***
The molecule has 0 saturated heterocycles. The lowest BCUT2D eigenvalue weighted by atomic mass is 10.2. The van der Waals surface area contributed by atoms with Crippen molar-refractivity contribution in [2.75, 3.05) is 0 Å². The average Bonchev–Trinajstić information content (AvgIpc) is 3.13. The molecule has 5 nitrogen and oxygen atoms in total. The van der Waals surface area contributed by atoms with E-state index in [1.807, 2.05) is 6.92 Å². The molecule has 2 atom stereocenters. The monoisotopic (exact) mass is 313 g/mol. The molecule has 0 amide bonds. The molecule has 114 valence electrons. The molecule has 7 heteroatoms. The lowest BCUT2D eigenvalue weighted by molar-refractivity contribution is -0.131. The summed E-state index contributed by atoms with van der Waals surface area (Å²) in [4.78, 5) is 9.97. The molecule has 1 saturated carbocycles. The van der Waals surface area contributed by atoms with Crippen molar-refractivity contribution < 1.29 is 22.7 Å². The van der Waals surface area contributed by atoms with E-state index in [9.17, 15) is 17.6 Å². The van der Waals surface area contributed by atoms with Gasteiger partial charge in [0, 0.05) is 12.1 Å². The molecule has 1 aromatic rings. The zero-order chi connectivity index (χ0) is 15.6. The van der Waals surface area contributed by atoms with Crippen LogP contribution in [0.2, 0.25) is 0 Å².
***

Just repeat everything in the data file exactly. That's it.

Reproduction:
The molecule has 0 saturated heterocycles. The lowest BCUT2D eigenvalue weighted by atomic mass is 10.2. The van der Waals surface area contributed by atoms with Crippen molar-refractivity contribution in [2.75, 3.05) is 0 Å². The average Bonchev–Trinajstić information content (AvgIpc) is 3.13. The molecule has 5 nitrogen and oxygen atoms in total. The van der Waals surface area contributed by atoms with E-state index in [1.807, 2.05) is 6.92 Å². The molecule has 2 atom stereocenters. The monoisotopic (exact) mass is 313 g/mol. The molecule has 0 amide bonds. The molecule has 114 valence electrons. The molecule has 7 heteroatoms. The lowest BCUT2D eigenvalue weighted by molar-refractivity contribution is -0.131. The summed E-state index contributed by atoms with van der Waals surface area (Å²) in [4.78, 5) is 9.97. The molecule has 1 saturated carbocycles. The van der Waals surface area contributed by atoms with Crippen molar-refractivity contribution < 1.29 is 22.7 Å². The van der Waals surface area contributed by atoms with E-state index in [9.17, 15) is 17.6 Å². The van der Waals surface area contributed by atoms with Gasteiger partial charge in [0, 0.05) is 12.1 Å². The molecule has 1 aromatic rings. The zero-order chi connectivity index (χ0) is 15.6. The van der Waals surface area contributed by atoms with Crippen LogP contribution in [0.2, 0.25) is 0 Å².